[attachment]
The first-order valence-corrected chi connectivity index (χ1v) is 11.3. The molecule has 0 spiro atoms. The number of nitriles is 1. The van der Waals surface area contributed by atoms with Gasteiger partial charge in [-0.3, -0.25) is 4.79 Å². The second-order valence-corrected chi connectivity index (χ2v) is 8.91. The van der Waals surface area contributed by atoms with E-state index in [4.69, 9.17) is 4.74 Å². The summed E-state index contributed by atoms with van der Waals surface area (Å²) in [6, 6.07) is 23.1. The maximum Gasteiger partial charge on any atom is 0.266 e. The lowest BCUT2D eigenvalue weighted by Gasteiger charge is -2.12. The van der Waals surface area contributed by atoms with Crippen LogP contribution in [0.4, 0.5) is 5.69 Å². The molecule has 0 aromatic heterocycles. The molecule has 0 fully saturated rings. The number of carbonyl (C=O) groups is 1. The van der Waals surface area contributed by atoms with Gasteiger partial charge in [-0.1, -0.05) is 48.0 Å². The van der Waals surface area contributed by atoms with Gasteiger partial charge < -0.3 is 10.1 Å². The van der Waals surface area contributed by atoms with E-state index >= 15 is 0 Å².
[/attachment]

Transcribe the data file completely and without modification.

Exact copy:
The first-order valence-corrected chi connectivity index (χ1v) is 11.3. The molecule has 0 spiro atoms. The number of nitriles is 1. The van der Waals surface area contributed by atoms with Gasteiger partial charge in [-0.3, -0.25) is 4.79 Å². The second-order valence-corrected chi connectivity index (χ2v) is 8.91. The van der Waals surface area contributed by atoms with E-state index in [4.69, 9.17) is 4.74 Å². The summed E-state index contributed by atoms with van der Waals surface area (Å²) in [6, 6.07) is 23.1. The maximum Gasteiger partial charge on any atom is 0.266 e. The lowest BCUT2D eigenvalue weighted by Gasteiger charge is -2.12. The van der Waals surface area contributed by atoms with Crippen LogP contribution in [0.4, 0.5) is 5.69 Å². The molecule has 0 aromatic heterocycles. The molecule has 0 fully saturated rings. The number of carbonyl (C=O) groups is 1. The van der Waals surface area contributed by atoms with Gasteiger partial charge in [-0.1, -0.05) is 48.0 Å². The van der Waals surface area contributed by atoms with Gasteiger partial charge < -0.3 is 10.1 Å². The van der Waals surface area contributed by atoms with E-state index >= 15 is 0 Å².